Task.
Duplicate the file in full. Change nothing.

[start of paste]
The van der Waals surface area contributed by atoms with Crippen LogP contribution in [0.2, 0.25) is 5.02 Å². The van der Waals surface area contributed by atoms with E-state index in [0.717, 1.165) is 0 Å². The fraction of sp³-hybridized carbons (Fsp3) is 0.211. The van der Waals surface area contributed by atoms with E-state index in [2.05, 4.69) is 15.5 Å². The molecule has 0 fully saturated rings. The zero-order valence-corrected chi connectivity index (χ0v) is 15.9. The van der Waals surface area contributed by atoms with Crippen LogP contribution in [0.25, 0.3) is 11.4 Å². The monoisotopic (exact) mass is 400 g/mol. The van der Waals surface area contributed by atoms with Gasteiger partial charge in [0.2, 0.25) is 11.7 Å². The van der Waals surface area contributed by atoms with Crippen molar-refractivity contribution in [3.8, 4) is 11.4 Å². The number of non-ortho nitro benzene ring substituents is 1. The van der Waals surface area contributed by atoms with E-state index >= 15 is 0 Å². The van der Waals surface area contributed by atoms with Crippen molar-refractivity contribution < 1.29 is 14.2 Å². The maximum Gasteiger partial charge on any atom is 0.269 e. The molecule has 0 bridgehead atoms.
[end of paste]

The van der Waals surface area contributed by atoms with Crippen LogP contribution in [0.2, 0.25) is 5.02 Å². The van der Waals surface area contributed by atoms with E-state index in [0.717, 1.165) is 0 Å². The fraction of sp³-hybridized carbons (Fsp3) is 0.211. The van der Waals surface area contributed by atoms with E-state index in [2.05, 4.69) is 15.5 Å². The molecule has 0 fully saturated rings. The zero-order valence-corrected chi connectivity index (χ0v) is 15.9. The van der Waals surface area contributed by atoms with Crippen LogP contribution in [0.25, 0.3) is 11.4 Å². The monoisotopic (exact) mass is 400 g/mol. The van der Waals surface area contributed by atoms with Gasteiger partial charge in [0.2, 0.25) is 11.7 Å². The van der Waals surface area contributed by atoms with Crippen molar-refractivity contribution in [3.8, 4) is 11.4 Å². The number of non-ortho nitro benzene ring substituents is 1. The van der Waals surface area contributed by atoms with E-state index >= 15 is 0 Å². The van der Waals surface area contributed by atoms with Crippen molar-refractivity contribution < 1.29 is 14.2 Å². The maximum Gasteiger partial charge on any atom is 0.269 e. The molecule has 0 bridgehead atoms.